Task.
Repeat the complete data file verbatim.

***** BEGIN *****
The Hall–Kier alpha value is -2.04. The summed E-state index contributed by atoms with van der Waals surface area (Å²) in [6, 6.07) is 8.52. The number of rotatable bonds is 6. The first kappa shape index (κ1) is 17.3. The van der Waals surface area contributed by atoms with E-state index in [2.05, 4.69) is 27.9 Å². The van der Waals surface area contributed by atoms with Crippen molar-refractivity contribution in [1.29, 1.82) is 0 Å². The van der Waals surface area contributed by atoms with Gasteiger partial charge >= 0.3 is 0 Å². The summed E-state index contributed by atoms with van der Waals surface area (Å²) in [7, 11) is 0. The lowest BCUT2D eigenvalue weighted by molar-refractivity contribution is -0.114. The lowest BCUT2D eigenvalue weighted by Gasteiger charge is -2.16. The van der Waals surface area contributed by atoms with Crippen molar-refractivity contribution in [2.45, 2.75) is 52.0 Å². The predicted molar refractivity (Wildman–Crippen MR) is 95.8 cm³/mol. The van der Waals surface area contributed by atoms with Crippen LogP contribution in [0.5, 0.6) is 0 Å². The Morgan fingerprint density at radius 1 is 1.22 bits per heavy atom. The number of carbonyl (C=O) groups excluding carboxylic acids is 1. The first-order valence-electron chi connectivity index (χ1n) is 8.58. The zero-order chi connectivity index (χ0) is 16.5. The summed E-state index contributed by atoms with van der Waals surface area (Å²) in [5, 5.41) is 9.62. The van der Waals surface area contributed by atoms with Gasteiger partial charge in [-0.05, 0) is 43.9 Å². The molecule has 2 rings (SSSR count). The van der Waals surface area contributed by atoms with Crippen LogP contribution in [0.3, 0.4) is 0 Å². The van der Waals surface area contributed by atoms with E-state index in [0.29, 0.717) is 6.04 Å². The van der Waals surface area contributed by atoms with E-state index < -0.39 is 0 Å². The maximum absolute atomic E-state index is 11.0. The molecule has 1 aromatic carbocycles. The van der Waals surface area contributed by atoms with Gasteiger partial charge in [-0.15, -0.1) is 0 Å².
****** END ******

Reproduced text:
The Hall–Kier alpha value is -2.04. The summed E-state index contributed by atoms with van der Waals surface area (Å²) in [6, 6.07) is 8.52. The number of rotatable bonds is 6. The first kappa shape index (κ1) is 17.3. The van der Waals surface area contributed by atoms with E-state index in [2.05, 4.69) is 27.9 Å². The van der Waals surface area contributed by atoms with Crippen molar-refractivity contribution in [1.29, 1.82) is 0 Å². The van der Waals surface area contributed by atoms with Gasteiger partial charge >= 0.3 is 0 Å². The summed E-state index contributed by atoms with van der Waals surface area (Å²) in [7, 11) is 0. The lowest BCUT2D eigenvalue weighted by molar-refractivity contribution is -0.114. The lowest BCUT2D eigenvalue weighted by Gasteiger charge is -2.16. The van der Waals surface area contributed by atoms with Crippen molar-refractivity contribution in [2.45, 2.75) is 52.0 Å². The predicted molar refractivity (Wildman–Crippen MR) is 95.8 cm³/mol. The van der Waals surface area contributed by atoms with Crippen LogP contribution in [0.5, 0.6) is 0 Å². The Morgan fingerprint density at radius 1 is 1.22 bits per heavy atom. The number of carbonyl (C=O) groups excluding carboxylic acids is 1. The first-order valence-electron chi connectivity index (χ1n) is 8.58. The zero-order chi connectivity index (χ0) is 16.5. The summed E-state index contributed by atoms with van der Waals surface area (Å²) in [5, 5.41) is 9.62. The van der Waals surface area contributed by atoms with Gasteiger partial charge in [-0.05, 0) is 43.9 Å². The molecule has 2 rings (SSSR count). The van der Waals surface area contributed by atoms with Crippen LogP contribution in [0.3, 0.4) is 0 Å². The van der Waals surface area contributed by atoms with E-state index in [0.29, 0.717) is 6.04 Å². The van der Waals surface area contributed by atoms with E-state index < -0.39 is 0 Å². The maximum absolute atomic E-state index is 11.0. The molecule has 1 aromatic carbocycles. The van der Waals surface area contributed by atoms with Gasteiger partial charge in [-0.15, -0.1) is 0 Å².